5. In your experience, what more does the industry need to bring to the table in terms of equal treatment? Do you think we will see a radical change in the industry sooner than later?

Well from my experience I guess it’s just what everyone already knows -  the industry-side of things are very white and very male so I think if we want more inclusivity and equal treatment that needs to be changed up. And in terms of radical change happening sooner than later,  I mean as mentioned above we are now in a moment where the industry as we knew it is in shambles SO if this time is used right - torches are passed, newcomers are energized, then yes I think change could happen sooner than perhaps otherwise would have been possible sans-pandemic. HOPEFULLY we will get some positive growth and change out of this mess we all find ourselves in.

 

6. Throwing Hot Tramp Festival, a femme-fronted yearly music festival held in Montreal, must have been a breath of fresh air. What was the most difficult part of putting that new yearly festival together? That being said, what were your proudest moments?

Well it’s hard for me to see any difficulties now since I am mourning live music and thus romanticizing every show that I ever stepped foot in or planned BUT there were definitely some chaotic moments.  I planned and booked most of it while I was on the road with Janette touring the US so a lot was done from the backseat of a car. And then in the music industry when you are just starting out the limitations are usually the same - it’s the money. I was lucky to have secured decent sponsors quickly but festivals are expensive and definitely a risk. I ended up breaking even which felt like a success but there were stress moments waiting for sponsorship payments where I thought I could be in some trouble. So I guess all that to say the most difficult part of planning was the financial side - curating, organizing, promoting, that is all the fun part but then it’s the other stuff that can be scary, especially when it’s all on one person BUT thankfully it alllll worked out.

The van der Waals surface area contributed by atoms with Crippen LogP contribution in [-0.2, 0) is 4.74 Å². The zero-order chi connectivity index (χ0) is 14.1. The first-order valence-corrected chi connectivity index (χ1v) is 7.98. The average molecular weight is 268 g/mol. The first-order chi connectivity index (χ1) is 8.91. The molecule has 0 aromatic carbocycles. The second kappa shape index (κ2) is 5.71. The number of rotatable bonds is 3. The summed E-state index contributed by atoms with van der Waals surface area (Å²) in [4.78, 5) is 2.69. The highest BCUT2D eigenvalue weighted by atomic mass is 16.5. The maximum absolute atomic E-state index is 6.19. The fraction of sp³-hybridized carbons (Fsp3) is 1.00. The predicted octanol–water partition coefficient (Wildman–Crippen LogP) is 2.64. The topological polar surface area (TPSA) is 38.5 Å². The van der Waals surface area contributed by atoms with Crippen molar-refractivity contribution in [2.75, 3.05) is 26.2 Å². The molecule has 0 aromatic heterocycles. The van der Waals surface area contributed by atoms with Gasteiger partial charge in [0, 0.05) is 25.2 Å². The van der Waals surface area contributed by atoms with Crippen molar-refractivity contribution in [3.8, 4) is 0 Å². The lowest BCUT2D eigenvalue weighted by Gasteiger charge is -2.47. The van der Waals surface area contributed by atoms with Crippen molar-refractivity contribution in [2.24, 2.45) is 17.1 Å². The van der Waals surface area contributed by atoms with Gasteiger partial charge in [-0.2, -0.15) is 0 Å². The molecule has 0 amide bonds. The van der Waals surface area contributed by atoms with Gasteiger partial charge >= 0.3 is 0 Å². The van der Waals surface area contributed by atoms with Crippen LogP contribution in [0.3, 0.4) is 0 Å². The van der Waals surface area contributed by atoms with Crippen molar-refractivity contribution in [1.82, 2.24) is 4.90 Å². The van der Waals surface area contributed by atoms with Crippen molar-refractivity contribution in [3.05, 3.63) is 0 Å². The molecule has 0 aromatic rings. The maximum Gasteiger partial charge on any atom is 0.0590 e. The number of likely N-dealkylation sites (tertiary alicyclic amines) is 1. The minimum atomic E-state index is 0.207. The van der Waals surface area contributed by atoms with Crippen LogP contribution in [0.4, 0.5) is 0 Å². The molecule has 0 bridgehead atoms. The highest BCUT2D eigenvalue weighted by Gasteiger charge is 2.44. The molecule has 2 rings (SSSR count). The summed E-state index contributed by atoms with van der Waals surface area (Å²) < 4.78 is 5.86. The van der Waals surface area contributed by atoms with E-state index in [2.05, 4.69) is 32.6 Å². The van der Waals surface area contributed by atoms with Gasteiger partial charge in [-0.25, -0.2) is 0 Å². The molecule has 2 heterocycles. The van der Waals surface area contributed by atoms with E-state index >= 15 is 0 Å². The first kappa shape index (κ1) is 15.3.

And I’d say the proudest part for me besides being able to pay everyone fairly sans-debt was the feedback from the community -  I felt really supported and got the vibe that people were enjoying themselves which I guess is ultimately the point. Initially, I had the plan to grow the festival incrementally each year, but now I do feel a bit of a loss of momentum with having to cancel the 2020 edition and not knowing for sure what 2021 will look like.  I would looove to do another one soon but ya I’d say it’s TBD at this point.

 

7. Finally, does Hot Tramp have any advice to give to aspiring musicians?

I would say get out there - use your channels and your networks to share your music. I know I run a label but like now more than ever you absolutely do not need one. What a label helps you with, above all other things, is money and I have a feeling there isn’t much of that right now in the industry and there is probably a huge backlog of pushed releases that labels are preoccupied with so you might as well just DIY it. Play around with livestreams - you also no longer need the big agent to get your music heard at shows - you can take it into your own hands and get creative with online performances. Bandcamp has that new livestream tool and you can also try teaming up with local brands, venues,  or publications to host on their channels,  which can help you directly hit folks that you think would be interested in your music. Of course, this open access to release and promote via bandcamp, livestreams, social media, ect., means there is added competition BUT what it does is allow you to put out your music on your own terms so I’d say go for it.  And I’m always around if you have any questions, I’m still learning but I’m always down to try and be helpful.

 

If you would like to know more follow Hot Tramp on Instagram @h0t.tramp  ; Facebook @h0t.tramp  ; Twitter @h0ttramp  ; TikTok @h0t.tramp ; website hot-tramp.com